The Mistakes-Into-Successes Edition Wednesday, December 27, 2017

Has Apple Lost Its Design Mojo?, by Rick Tetzeli, Fortune

For many Apple critics, the story ends right here. Siri’s not great, the Touch Bar’s kind of a mess, the operating systems are pretty but somewhat confusing, and the reassuring Home button has been killed … the list goes on. Apple’s far from perfect. Point made.

But here’s the thing: Pick just about any time in Apple’s history, and you’ll find a similar set of worrying choices and seeming failures—even during those halcyon days of Steve Jobs’ triumphant second tenure at the company.


In fact, Apple rarely gets it perfect at first. But over the years, the company has developed a long-term design process that regularly turns design “mistakes” into successes.

The iPhone X, by John Gruber, Daring Fireball

The iPhone X is not the work of an overcautious company. It’s a risk to so fundamentally change the most profitable platform in the world. But Apple is gambling on the taste of the team who lived with the iPhone X during its development. Ossification is a risk with a platform as popular and successful as the iPhone — fear of making unpopular changes can lead a platform vendor to make no significant changes. Another risk, though, is hubris — making changes just for the sake of making changes that show off how clever the folks at Apple still are.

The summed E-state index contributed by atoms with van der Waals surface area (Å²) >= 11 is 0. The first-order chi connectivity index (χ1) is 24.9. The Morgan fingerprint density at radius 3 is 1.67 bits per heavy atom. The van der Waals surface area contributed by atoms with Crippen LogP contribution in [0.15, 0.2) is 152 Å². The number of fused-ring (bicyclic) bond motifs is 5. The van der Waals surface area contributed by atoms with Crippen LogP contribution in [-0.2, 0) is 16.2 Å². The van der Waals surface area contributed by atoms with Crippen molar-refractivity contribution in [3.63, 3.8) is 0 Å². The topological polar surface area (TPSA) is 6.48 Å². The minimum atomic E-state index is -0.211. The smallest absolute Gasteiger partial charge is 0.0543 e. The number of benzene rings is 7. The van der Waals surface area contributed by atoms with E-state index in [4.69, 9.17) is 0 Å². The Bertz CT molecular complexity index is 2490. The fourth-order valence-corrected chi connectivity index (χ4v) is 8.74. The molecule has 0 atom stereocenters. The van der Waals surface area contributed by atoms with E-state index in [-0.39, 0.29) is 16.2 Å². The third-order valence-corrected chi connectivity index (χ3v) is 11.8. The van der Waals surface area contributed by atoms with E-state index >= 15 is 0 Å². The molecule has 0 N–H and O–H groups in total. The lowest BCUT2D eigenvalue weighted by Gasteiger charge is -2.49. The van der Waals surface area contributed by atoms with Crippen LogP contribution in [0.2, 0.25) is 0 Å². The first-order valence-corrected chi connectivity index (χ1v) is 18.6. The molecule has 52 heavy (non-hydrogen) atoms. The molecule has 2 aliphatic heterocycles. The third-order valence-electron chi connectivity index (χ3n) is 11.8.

After six weeks using an iPhone X, I’m convinced Apple succeeded. The iPhone X is a triumph, a delightful conceptual modernization of a ten-year-old platform that, prior to using the iPhone X, I didn’t think needed a modernization. Almost nothing about the iPhone X calls undue attention to its cleverness. It all just seems like the new normal, and it’s a lot of fun.

Freed From The iPhone, The Apple Watch Finds A Medical Purpose, by Daisuke Wakabayashi, New York Times

A digital health revolution has been predicted for years, of course, and so far has been more hype than progress. But the hope is that artificial intelligence systems will sift through the vast amounts of data that medical accessories will collect from the Apple Watch and find patterns that can lead to changes in treatment and detection, enabling people to take more control of how they manage their conditions instead of relying solely on doctors.


Adding Even More Life To Live Photos, by J. D. Biersdorfer, New York Times

If you are running iOS 11 on your iPhone, you have additional editing features you can use with your Live Photos if you want to make them play longer. When you have a Live Photo open on your phone, put your finger on the screen and swipe up to see the Effects panel, where you have the choice of Loop, Bounce or Long Exposure. Tap an effect to add it to your image.

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I've only recently upgraded to iPhone X from an iPhone 6, so it was only recently that I started taking Live Photos. And, so far, I have not captured anything significant in the 'live' portion of Live Photos.

But I'm still keeping the setting on. No harm, right?


Thanks for reading.